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. Last Updated: 07/27/2016

'Healthy' Yeltsin Presents Fall Agenda to Duma Leaders

President Boris Yeltsin on Tuesday met with State Duma speaker Ivan Rybkin and his deputies to tell them what legislation he would like the Duma to deal with during its fall session.

A fresh, healthy looking Yeltsin told the Duma leaders he considers new election laws a priority at the moment and reiterated that he would not like the 1996 presidential election to be deferred.

Deputy speaker Alexander Vengerovsky said that during the 90-minute meeting, Yeltsin was sharply critical of Federation Council speaker Vladimir Shumeiko's idea of postponing both presidential and parliamentary elections by two years.

The deputy Duma speaker said Yeltsin had told the meeting that he was ready for the next presidential election to take place in 1996.

"I got the impression that he will be running in that election," Vengerovsky said.

He stressed that the president had been in good health, in an apparent move to dispel recent reports about Yeltsin's drinking habits.

"His handshake showed that he can hold more than a tennis racket," Vengerovsky said.

According to Vengerovsky, Yeltsin listed several bills submitted to the parliament for the fall session in order of importance. After election laws, Yeltsin said legislation on dividing power between federal and local authorities was the most vital. The president named new tax legislation as the next priority.

Rybkin's deputies were all given a chance to address Yeltsin. Valentin Kovalyov, who represents the Communist Party faction, said the Communists would not demand the resignation of the government before the government presents a 1994 economic policy report to the Duma.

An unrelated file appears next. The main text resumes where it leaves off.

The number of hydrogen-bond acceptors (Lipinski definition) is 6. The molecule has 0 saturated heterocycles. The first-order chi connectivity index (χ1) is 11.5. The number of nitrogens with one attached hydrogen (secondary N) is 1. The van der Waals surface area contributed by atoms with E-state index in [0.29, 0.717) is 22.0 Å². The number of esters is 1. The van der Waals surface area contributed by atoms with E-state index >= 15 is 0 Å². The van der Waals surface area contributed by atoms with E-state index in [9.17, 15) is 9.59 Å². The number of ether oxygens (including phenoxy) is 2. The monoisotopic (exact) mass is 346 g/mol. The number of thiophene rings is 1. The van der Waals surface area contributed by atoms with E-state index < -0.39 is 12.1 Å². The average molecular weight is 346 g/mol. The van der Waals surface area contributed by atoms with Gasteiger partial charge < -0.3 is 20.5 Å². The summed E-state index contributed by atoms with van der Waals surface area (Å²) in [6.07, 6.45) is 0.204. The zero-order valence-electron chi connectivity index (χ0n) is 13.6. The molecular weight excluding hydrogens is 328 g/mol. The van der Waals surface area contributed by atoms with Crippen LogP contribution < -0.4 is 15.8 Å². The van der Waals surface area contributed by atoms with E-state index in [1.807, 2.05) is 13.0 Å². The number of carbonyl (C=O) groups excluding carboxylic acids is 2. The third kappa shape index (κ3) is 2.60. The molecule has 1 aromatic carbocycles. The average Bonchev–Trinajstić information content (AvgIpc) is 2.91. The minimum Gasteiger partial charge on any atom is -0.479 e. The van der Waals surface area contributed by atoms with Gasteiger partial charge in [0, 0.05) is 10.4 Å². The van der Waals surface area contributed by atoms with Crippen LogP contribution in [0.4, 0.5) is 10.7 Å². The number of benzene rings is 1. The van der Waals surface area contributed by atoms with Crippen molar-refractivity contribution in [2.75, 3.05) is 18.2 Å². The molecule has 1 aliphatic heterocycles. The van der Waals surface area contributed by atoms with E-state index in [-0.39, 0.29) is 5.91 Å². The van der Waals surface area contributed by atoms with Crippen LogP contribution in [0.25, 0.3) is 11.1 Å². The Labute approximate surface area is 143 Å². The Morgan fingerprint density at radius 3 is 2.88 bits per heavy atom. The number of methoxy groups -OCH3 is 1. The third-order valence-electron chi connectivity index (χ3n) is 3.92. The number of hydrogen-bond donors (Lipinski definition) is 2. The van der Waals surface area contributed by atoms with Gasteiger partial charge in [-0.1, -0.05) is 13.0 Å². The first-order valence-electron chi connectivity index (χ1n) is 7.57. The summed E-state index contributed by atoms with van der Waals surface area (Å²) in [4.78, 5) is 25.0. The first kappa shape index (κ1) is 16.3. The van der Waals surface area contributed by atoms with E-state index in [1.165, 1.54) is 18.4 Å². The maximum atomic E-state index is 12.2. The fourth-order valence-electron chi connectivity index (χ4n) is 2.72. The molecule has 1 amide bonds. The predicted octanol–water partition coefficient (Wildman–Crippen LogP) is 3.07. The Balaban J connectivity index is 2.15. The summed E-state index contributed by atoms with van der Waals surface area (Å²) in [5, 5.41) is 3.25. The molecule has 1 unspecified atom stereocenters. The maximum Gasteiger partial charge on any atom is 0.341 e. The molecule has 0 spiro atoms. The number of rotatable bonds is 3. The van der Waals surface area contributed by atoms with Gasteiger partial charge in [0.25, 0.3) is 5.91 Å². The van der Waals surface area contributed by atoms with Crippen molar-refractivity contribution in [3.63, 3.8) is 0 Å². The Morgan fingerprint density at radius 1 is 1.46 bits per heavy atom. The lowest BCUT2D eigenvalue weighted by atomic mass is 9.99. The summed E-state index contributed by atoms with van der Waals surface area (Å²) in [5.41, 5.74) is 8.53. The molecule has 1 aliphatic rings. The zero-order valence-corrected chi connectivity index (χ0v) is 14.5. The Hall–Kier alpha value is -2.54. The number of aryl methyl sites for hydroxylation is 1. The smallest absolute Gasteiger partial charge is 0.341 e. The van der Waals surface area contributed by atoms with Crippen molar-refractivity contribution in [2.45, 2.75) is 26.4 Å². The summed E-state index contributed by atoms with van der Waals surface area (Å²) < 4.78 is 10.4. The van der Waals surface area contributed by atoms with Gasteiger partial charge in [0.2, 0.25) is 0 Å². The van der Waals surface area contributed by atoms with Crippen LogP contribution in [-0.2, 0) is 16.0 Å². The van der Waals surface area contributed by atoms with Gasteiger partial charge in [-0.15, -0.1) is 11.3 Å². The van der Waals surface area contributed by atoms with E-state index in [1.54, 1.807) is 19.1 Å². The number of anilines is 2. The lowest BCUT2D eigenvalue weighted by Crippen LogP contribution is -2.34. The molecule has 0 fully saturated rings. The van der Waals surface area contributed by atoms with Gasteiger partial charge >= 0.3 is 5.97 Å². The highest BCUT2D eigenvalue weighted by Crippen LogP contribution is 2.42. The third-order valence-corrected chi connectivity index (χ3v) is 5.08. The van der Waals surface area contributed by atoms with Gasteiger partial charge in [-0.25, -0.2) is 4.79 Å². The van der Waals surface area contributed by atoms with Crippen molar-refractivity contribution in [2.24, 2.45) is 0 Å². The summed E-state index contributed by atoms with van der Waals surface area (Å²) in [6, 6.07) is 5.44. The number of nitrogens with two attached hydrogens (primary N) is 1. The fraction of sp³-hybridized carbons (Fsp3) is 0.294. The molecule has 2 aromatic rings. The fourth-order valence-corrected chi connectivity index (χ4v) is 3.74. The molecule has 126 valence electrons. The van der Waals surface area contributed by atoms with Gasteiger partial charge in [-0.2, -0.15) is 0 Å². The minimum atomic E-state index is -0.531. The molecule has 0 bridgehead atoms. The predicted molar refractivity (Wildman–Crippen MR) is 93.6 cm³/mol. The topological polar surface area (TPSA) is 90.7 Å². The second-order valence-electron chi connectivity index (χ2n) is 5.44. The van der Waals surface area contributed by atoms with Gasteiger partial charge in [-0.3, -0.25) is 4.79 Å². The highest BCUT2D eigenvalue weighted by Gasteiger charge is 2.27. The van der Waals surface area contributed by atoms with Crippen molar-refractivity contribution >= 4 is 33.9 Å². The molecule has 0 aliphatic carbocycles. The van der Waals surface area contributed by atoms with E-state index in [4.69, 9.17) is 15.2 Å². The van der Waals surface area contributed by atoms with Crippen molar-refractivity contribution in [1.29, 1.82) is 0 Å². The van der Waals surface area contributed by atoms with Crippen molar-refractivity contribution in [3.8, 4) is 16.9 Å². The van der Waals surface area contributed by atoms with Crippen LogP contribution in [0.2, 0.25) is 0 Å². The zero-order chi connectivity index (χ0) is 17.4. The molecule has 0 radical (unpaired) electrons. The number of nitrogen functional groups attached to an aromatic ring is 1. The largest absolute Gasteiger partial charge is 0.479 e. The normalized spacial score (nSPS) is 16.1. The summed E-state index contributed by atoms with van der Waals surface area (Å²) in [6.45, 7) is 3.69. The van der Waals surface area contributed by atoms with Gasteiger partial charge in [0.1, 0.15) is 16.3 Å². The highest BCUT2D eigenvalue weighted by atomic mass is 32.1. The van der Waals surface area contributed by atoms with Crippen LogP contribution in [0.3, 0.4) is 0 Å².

Alevtina Fedulova spoke of the lack of women in the government, and Artur Chilingarov, who heads an association of North Pole explorers, drew the president's attention to the problems of the Northern territories. Yeltsin, according to Vengerovsky, promised to deal with both issues.

Meanwhile, Duma factions held their regular meetings Tuesday.

The Democratic Party of Russia faction voted no confidence in its leader, Nikolai Travkin, saying his pursuit of power has led him to sell out to the government.

Travkin, appointed a minister without portfolio by Prime Minister Viktor Chernomyrdin this year, heads one of the first non-communist parties in Russia. Its Duma faction is the smallest in the parliament, counting only 15 members. Eight of them voted against Travkin in his absence Tuesday.

However, the vote does not mean his automatic removal as head of the faction.

The final decision will fall to a general conference of the Democratic Party, which Travkin's opponents want to call in November.

The head of the Duma Committee for Economic Policy, Sergei Glazyev, who is emerging as the new leader of the faction, said the vote merely shows the faction members' "moral judgment" of Travkin.

-- Svetlana Vinogradova contributed to this article.